Even with low unemployment, patients who might be struggling with higher costs of living due to inflation and surging prices for housing and gasoline may request more flexibility on paying their balance, especially if they are covered under a high-deductible plan. Ongoing communication and transparency with patients before, during and after their visits on any balances that are the patients’ responsibility will improve the overall practice collections and patient experience.

    Significant changes in payer mix will alter a practice’s collection ratio and may result in a reduction of net revenue. Practices with a significant shift away from commercial insurance to Medicare or Medicaid generally will experience an overall decrease in revenue. Administrators should be regularly tracking multiple key performance indicators (KPIs), including payer mix as compared to the historical norm. This allows a practice to trend the changes and determine the financial ramifications for future payments.

    There are a handful of steps practices can take to respond to these payer mix changes:

    • Administrators should be regularly tracking multiple key performance indicators (KPIs), including payer mix, as compared to the historical norm. This allows a practice to trend the changes and determine the financial ramifications for future payments.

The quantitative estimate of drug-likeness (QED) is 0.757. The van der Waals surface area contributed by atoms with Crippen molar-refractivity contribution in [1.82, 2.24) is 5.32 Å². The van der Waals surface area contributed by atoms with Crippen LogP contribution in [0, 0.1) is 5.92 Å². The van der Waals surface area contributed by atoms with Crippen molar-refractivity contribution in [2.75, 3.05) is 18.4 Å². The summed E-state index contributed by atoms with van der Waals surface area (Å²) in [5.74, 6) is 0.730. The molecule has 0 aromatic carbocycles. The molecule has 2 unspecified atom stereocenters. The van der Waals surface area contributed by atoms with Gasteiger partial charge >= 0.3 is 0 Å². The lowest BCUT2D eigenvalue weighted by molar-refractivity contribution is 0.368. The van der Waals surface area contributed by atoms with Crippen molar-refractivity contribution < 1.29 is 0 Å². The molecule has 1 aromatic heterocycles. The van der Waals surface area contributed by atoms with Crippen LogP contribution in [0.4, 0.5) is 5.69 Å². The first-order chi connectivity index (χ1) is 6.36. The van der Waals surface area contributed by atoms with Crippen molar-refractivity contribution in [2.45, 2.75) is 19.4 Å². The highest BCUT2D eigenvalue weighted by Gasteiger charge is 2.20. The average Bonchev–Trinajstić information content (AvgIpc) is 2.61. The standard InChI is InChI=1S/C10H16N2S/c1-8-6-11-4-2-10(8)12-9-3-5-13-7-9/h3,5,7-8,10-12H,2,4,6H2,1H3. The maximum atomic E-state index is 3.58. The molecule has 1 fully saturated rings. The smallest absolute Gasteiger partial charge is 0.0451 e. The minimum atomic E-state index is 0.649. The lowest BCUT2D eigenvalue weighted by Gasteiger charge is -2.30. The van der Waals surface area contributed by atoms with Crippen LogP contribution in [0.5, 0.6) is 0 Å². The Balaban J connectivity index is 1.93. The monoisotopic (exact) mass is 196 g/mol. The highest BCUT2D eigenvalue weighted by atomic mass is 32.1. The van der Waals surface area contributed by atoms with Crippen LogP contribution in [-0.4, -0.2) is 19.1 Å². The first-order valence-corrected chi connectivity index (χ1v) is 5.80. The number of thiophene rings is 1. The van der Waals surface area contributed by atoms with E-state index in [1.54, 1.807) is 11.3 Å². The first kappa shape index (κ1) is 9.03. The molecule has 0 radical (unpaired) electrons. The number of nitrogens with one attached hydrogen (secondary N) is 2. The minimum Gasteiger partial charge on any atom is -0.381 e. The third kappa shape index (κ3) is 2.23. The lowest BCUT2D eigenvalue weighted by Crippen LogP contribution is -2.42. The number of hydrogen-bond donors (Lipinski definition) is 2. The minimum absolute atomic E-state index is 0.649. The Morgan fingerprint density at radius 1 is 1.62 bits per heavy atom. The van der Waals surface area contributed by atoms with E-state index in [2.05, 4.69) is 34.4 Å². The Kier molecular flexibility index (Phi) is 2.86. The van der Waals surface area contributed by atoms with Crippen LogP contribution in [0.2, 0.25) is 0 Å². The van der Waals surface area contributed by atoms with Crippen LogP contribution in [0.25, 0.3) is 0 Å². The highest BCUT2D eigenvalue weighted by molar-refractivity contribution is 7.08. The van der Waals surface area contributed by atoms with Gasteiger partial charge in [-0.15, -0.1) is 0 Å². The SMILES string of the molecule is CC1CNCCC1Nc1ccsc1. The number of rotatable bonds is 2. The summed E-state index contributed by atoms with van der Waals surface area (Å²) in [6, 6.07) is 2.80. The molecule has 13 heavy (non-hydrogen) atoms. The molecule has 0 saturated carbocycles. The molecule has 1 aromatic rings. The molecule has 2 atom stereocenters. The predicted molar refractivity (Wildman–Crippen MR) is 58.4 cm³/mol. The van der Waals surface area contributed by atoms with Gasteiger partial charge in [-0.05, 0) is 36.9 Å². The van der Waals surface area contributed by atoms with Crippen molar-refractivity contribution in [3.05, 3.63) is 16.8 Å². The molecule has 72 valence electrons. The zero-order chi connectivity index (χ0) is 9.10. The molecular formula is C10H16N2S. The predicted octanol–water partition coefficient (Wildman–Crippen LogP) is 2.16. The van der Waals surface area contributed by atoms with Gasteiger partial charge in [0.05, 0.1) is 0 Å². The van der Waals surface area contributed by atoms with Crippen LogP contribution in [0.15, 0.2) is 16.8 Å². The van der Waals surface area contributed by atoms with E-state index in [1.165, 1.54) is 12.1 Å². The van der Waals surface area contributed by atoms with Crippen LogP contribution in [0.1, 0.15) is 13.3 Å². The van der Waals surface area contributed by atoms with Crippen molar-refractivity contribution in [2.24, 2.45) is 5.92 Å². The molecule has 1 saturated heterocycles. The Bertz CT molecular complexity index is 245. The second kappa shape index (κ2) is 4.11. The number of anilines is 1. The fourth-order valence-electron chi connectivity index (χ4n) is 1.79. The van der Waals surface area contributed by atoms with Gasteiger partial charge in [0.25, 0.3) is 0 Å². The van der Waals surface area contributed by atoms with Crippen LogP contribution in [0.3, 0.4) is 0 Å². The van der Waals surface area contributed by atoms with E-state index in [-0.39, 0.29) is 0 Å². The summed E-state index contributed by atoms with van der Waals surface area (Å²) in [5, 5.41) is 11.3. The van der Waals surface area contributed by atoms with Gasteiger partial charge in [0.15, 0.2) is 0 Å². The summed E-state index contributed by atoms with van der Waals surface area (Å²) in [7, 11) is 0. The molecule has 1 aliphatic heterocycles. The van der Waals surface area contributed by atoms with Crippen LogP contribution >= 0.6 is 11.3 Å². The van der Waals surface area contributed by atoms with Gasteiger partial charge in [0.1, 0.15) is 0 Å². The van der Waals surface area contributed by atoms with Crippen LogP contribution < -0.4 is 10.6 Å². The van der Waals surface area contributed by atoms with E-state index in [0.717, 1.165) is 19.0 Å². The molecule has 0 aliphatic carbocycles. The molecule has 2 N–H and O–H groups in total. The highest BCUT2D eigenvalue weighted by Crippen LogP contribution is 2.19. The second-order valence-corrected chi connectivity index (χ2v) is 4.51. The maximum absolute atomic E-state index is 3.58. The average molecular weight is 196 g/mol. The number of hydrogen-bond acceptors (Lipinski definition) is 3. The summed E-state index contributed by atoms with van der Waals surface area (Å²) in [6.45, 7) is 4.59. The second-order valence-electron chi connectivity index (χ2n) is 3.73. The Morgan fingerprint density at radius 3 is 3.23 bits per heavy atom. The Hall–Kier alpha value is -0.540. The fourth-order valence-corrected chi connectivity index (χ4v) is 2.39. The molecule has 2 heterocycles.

• If your practice is experiencing a drop in net revenue from your payer mix, it may be time to evaluate and renegotiate rates on your commercial contracts.
    • You may need to adjust your office hours or see more patients per day to achieve the same level of revenue based on your new practice payer mix.
    • Using benchmarking data, tracking KPIs, evaluating payer contracts, increasing access and maximizing A/R collections are more important during periods of decreased patient volumes.


    Our ability at MGMA to provide great resources, education and advocacy depends on a strong feedback loop with healthcare leaders. To be part of this effort, sign up for MGMA Stat and make your voice heard in our weekly polls. Sign up by texting “STAT” to 33550 or visit Polls will be sent to your phone via text message.  

    Additional resources  

    Chris Harrop

    Written By

    Chris Harrop

    A veteran journalist, Chris Harrop serves as managing editor of MGMA Connection magazine, MGMA Insights newsletter, MGMA Stat and several other publications across MGMA. Email him.